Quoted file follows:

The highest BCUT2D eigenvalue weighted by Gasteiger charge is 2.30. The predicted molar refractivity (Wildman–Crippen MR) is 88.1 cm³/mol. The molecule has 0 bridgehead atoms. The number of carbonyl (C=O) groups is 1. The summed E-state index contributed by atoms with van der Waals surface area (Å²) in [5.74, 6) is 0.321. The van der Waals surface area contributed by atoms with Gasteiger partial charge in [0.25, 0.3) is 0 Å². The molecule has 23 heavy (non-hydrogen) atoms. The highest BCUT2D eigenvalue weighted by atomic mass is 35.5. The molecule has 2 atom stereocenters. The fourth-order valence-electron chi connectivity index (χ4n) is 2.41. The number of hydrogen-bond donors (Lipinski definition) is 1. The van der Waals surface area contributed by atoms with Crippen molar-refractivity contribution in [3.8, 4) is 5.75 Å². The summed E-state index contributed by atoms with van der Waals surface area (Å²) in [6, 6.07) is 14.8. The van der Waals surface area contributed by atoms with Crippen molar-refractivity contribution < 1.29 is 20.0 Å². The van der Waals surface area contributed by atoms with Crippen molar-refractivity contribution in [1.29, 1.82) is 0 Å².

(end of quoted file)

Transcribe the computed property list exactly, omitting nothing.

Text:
The highest BCUT2D eigenvalue weighted by Gasteiger charge is 2.30. The predicted molar refractivity (Wildman–Crippen MR) is 88.1 cm³/mol. The molecule has 0 bridgehead atoms. The number of carbonyl (C=O) groups is 1. The summed E-state index contributed by atoms with van der Waals surface area (Å²) in [5.74, 6) is 0.321. The van der Waals surface area contributed by atoms with Gasteiger partial charge in [0.25, 0.3) is 0 Å². The molecule has 23 heavy (non-hydrogen) atoms. The highest BCUT2D eigenvalue weighted by atomic mass is 35.5. The molecule has 2 atom stereocenters. The fourth-order valence-electron chi connectivity index (χ4n) is 2.41. The number of hydrogen-bond donors (Lipinski definition) is 1. The van der Waals surface area contributed by atoms with Crippen molar-refractivity contribution in [3.8, 4) is 5.75 Å². The summed E-state index contributed by atoms with van der Waals surface area (Å²) in [6, 6.07) is 14.8. The van der Waals surface area contributed by atoms with Crippen molar-refractivity contribution < 1.29 is 20.0 Å². The van der Waals surface area contributed by atoms with Crippen molar-refractivity contribution in [1.29, 1.82) is 0 Å².